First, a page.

June 7, 2012
Reddam a gamblin' man
By ROB LONGLEY, QMI Agency
ELMONT, N.Y. - He may be on the verge of owning the first Triple Crown winner in 34 years, but the gambler in Paul Reddam also makes him a realist.
It is the gambler living large inside the Canadian millionaire that couldn’t resist making a reported six-figure wager on his horse, I’ll Have Another, in this year’s Kentucky Derby, even though he stood to collect $700,000-plus if the horse won.
It is the gambler inside that, legend has it, once used a government grant while studying at the University of Toronto to help finance the first racehorse he ever owned.
And it is the gambler’s insight that has grounded him heading into Saturday’s Belmont Stakes with a chance to become the owner of just the 12th Triple Crown winner in racing’s rich past. Big races or small, huge bets or hunch bets, Reddam knows as much can go wrong in a horse race as can go right.
“Just go back in history (and look at past Triple Crown failures in the Belmont),” Reddam said Wednesday morning before his long-striding chestnut drew Post 11 in the 12-horse field for the 144th running of the so-called Test of the Champion.
“He could get smashed at the gate. His shoe could come loose. The pace of the race could be messed up one way or another. Maybe he wakes up that morning and starts coughing? You don’t know.
“My own experience has been that when we are overwhelming favourites, we always lose. I can’t tell you how many times I’ve looked up and seen our horse favoured and the horse ends up (finishing) up the track. That’s why they run the races and that’s why the (betting) public is wrong two out of three times.”
If anyone knows about the betting public, it is Reddam, the bankroll of the I’ll Have Another team that has settled in here at the famous Long Island track. At 6:40 p.m. on Saturday, over the 11/2-miles of Belmont Park’s sandy dirt surface, we’ll find out whether it is time to crown the sport’s next and long-awaited hero or protect the exclusivity of the club that includes Affirmed, Secretariat, Citation, Seattle Slew and seven others.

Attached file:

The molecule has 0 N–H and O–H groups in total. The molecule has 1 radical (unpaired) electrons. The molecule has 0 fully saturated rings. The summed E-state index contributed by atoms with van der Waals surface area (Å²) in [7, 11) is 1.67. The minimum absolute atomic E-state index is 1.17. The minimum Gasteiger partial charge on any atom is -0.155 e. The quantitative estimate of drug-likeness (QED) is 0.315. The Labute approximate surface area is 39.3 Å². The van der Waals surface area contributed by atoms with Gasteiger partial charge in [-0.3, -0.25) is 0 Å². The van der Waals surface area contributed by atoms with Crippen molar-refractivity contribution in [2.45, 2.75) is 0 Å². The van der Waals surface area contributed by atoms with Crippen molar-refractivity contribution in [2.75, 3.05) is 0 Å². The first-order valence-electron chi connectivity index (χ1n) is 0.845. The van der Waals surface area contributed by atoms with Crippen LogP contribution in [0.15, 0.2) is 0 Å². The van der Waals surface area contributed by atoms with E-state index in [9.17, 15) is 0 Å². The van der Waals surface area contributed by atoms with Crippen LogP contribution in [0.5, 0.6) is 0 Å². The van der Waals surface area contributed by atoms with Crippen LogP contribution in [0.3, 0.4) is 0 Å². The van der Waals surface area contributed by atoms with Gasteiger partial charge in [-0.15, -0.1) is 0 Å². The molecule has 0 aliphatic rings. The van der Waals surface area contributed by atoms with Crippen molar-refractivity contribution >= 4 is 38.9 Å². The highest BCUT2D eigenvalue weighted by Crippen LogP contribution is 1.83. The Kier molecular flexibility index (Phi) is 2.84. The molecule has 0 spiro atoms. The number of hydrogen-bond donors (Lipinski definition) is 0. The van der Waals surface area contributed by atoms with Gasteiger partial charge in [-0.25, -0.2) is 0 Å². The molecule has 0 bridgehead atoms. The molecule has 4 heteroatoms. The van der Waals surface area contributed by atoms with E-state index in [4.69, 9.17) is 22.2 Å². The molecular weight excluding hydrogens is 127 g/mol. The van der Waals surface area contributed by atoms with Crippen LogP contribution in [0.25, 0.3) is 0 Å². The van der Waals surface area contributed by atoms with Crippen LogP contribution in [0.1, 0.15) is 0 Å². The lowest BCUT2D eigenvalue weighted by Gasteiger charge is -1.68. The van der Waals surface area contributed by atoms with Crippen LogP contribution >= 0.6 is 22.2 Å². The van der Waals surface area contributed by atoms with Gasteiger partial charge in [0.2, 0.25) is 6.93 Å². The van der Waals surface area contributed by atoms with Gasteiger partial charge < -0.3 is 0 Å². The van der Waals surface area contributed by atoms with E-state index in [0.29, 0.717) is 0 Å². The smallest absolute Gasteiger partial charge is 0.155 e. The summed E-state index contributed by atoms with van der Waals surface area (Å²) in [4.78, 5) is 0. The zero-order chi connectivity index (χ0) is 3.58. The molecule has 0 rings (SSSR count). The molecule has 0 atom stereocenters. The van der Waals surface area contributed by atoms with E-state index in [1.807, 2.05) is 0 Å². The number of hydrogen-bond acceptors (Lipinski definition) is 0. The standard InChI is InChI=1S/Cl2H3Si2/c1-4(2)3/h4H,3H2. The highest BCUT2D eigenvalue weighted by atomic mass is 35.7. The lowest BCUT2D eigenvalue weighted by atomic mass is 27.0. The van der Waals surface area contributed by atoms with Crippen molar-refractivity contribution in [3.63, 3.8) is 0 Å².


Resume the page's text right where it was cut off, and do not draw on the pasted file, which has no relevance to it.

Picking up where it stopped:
Unlike the blue-blood owners who often populate the sport at its elite level, Reddam grew up decidedly blue-collar.
As a high-school kid, he would attend the harness races at Windsor Raceway, where he experienced the initial rush of a winning bet and the crush of a losing one. The hobby, if you could call it that, continued when he moved to the University of Toronto and took the streetcar to old Greenwood Raceway, where he was a regular.
Eventually, Reddam moved to Southern California, where he taught philosophy at California State University, a pursuit not exactly in line with crunching speed figures and punching out trifecta tickets. The gambler in him never left, however, and when Reddam hit it big by founding mortgage loan company Ditech.com — selling it for a reported $230 million-plus to General Motors — suddenly, he had the means to both buy horses and bet on them.
And whether it is a six-figure bet or owning a Triple Crown contender, few in the high stakes sport play it with greater enthusiasm.
I’ll Have Another, who is currently riding a four-race winning streak — all of them in stakes events — is not Reddam’s first successful stakes horse. He has won two Breeders’ Cup events and had three previous starters in the Kentucky Derby, none of which finished in the top three.